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Prescription for Conflict

Pharmacists may have to put conscience on the shelf—or quit.
2005This article is part of CT's digital archives. Subscribers have access to all current and past issues, dating back to 1956.

A battle for the soul of pharmacy has begun. Abortion-rights supporters claim that over the last six months, an average of one pharmacist per day has refused to fill a prescription—usually for contraceptives or abortifacients—for reasons of religion or conscience.

In response, the words of some who support a woman's "right to choose" are getting nasty. Or maybe just silly.

• "If state-licensed health-care workers can impose their religious views on Americans who do not share them, what is the difference between the United States and the Iranian theocracy?" asks Bonnie Erbe of Scripps Howard News Service. "Even differences between us and the Taliban begin to wear tenuously thin."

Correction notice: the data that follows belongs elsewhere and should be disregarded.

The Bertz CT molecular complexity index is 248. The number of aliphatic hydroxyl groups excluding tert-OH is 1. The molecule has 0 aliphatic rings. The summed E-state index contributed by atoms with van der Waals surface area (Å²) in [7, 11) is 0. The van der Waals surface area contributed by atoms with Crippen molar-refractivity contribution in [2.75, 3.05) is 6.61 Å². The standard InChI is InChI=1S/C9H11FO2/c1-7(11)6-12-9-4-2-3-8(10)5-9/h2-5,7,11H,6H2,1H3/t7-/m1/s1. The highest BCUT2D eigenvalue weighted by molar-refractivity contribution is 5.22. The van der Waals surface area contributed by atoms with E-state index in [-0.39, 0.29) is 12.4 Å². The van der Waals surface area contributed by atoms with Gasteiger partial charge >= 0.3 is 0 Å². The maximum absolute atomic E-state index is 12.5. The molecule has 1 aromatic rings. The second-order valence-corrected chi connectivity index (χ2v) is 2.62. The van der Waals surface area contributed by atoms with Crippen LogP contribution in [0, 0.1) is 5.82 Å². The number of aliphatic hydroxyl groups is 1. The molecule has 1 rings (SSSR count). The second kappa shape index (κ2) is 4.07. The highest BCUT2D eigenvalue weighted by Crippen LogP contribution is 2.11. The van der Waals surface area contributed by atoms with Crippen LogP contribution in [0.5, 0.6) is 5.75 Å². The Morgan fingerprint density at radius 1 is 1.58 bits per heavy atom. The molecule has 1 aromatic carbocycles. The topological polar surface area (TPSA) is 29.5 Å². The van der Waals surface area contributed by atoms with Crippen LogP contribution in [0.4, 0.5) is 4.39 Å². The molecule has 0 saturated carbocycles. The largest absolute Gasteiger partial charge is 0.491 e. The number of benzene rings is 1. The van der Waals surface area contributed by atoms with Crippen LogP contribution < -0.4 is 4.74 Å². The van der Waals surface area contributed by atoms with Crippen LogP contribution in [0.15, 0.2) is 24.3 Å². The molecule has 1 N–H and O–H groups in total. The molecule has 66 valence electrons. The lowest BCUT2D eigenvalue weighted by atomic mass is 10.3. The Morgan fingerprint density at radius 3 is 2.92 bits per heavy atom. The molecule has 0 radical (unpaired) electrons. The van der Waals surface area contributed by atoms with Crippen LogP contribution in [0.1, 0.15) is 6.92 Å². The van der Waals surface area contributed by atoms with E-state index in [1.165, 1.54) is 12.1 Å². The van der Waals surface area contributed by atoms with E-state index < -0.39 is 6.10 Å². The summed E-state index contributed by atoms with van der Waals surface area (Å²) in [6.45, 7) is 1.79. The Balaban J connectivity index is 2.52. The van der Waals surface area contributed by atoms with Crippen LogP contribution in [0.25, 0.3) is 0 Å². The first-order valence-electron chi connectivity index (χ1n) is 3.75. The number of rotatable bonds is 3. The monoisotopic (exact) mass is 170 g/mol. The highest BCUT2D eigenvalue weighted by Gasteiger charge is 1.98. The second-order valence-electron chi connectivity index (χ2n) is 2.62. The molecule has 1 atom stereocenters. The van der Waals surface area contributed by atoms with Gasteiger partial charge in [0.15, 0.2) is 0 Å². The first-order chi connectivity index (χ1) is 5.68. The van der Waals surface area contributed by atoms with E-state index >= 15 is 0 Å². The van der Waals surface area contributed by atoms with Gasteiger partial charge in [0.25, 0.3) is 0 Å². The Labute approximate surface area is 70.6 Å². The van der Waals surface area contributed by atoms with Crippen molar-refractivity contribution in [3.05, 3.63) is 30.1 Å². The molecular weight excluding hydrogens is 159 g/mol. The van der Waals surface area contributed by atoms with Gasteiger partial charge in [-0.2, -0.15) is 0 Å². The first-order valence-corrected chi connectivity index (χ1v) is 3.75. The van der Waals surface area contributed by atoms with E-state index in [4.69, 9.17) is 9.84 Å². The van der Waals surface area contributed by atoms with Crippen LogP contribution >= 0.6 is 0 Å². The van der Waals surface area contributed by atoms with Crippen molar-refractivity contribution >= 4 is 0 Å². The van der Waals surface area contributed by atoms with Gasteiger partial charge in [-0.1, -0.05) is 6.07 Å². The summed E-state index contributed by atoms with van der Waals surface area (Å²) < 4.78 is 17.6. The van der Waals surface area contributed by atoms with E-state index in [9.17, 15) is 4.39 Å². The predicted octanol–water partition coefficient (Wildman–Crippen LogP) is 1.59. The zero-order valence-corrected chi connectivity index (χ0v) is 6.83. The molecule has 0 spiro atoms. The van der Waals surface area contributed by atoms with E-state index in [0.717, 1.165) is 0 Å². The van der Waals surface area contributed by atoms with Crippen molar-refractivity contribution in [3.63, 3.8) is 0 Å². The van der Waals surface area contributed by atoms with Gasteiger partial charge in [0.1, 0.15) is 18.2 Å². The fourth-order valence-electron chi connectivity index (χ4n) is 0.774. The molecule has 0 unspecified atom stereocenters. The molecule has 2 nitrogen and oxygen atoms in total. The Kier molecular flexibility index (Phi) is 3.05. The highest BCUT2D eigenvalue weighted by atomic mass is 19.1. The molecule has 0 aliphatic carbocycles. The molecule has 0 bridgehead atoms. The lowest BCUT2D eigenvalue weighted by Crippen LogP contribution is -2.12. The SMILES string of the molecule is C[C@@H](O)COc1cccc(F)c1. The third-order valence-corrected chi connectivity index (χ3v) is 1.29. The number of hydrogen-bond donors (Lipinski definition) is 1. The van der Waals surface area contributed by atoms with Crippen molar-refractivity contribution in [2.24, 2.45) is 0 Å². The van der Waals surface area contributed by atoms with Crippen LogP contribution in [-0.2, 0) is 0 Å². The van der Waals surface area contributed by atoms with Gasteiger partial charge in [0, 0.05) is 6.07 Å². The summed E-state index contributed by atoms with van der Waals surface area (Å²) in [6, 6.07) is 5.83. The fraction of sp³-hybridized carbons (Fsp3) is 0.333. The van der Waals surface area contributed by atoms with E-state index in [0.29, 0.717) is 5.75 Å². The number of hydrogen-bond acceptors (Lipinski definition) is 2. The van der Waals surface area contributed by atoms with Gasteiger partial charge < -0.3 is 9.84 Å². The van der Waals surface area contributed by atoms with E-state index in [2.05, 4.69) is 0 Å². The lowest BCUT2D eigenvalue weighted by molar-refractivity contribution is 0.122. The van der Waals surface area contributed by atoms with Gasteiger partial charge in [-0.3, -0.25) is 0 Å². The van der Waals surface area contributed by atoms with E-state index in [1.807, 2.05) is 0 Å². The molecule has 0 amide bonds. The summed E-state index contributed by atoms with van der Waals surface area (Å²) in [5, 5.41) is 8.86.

• Illinois Governor Rod Blagojevich, dismissing claims that pharmacists are covered under the state's Health Care Right of Conscience law, issued an emergency regulation in April requiring pharmacies to fill such prescriptions, snapping, "No delays. No hassles. No lectures." Penalties for noncompliance in Illinois range from a fine to revocation of a pharmacy's right to dispense drugs.

Keep in mind that the 217,000 pharmacists in the United States (more than half of them women) do more than simply fill prescriptions. Extensively trained, pharmacists are true medical professionals who offer customers valuable insights on dosages, disease, and drug interactions.

Yet some would turn these professionals into mere dispensers of medication through the innocuously named Access to Legal Pharmaceuticals Act. The bill would require the pharmacist, regardless of conscience, to fill prescriptions for emergency contraception. Francis Manion of the American Center for Law and Justice says the legislation, in effect, treats the right to contraception ...

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